In late 2010, the Edaville operators announced that they would not seek to renew their operating lease with Delli Priscoli. Delli Priscoli then put the railroad up for sale for $10 million, and eventually found a potential buyer.[7][8] However, Priscolli found that the buyer did not intend to continue operating the park, and declined the offer, opting instead to rebuild the park. The restored railroad reopened in September 2011.[9] The following year, the park began a three-year reconstruction project, which includes the installation of additional attractions, refurbishing and repainting existing rides, adding additional parking, and building a new main street entrance and guest services area

As of April 13, 2022, Delli Priscoli put Edaville back on the market. "The family amusement park closed due to the coronavirus pandemic, and except for the return of the annual Christmas Festival of Lights late last year, has remain closed. Delli Priscoli said Edaville fell into the final COVID-19 reopening phase and has not received any federal or local financial relief. ... One option he is exploring is an expansion referred to as Edaville 2.0, showcasing a year-round facility with the expansion of indoor and outdoor venues featuring shopping, dining and entertainment. In addition to transitioning Edaville to new ownership, Priscoli will work to reposition a portion of the land holdings not central to the park for a master-planned residential development to meet Carver’s requirement to follow the MBTA’s community zoning initiative for a 50-acre parcel for multifamily housing or he will pursue a Chapter 40B affordable housing project on the site. ... While he hopes to have a new owner in place later this summer, he is planning to reopen it himself one last time."[10]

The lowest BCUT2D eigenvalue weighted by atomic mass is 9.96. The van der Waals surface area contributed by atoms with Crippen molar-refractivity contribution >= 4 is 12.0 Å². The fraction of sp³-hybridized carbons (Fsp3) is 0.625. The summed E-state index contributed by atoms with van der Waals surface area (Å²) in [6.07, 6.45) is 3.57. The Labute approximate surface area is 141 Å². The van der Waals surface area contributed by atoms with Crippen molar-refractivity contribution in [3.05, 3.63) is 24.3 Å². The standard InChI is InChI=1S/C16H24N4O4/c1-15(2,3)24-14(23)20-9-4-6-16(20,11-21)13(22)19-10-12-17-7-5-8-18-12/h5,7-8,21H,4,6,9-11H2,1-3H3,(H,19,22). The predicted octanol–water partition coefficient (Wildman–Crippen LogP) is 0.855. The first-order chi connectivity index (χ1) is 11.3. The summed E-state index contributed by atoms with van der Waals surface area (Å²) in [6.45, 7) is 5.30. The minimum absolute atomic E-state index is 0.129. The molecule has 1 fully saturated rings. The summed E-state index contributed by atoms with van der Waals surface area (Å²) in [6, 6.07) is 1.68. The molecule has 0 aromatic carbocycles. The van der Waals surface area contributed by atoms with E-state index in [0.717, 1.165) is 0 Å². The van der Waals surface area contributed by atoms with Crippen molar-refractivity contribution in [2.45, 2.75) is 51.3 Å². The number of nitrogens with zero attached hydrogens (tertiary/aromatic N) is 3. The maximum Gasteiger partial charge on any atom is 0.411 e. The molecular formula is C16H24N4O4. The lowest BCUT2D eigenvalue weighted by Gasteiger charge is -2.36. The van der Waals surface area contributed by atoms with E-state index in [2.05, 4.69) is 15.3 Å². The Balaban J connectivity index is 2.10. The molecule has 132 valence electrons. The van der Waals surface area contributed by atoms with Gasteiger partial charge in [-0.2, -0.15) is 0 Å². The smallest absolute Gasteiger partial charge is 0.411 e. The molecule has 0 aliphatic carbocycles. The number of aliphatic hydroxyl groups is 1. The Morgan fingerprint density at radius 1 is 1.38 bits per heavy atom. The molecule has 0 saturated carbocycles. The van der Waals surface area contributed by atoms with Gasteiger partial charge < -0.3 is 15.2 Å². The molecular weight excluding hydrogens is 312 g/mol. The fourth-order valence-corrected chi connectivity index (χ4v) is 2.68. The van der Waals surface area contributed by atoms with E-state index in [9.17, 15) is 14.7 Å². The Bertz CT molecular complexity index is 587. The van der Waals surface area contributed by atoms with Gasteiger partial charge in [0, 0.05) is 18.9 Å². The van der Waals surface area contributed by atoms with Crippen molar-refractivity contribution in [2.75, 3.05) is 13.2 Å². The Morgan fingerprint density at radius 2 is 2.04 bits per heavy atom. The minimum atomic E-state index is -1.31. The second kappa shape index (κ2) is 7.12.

Current eraEdit

Heritage railroadEdit

The unpowered Thomas engine operating on Edaville Railroad

Edaville's two-foot gauge railroad is still in use during the summer and fall months, offering daily excursions through the surrounding cranberry bogs and special holiday-themed excursions during the late fall and early winter. Typical trains consist of six to eight enclosed passenger cars, one open-top passenger car, and an enclosed caboose, all powered by a diesel engine and usually being led by an unpowered "engine" reminiscent of Thomas the Tank Engine.

Amusement parkEdit

Edaville Family Theme Park
OwnerJon Delli Priscoli
Operating seasonMay through October
Area230 acres (0.93 km2)
Roller coasters1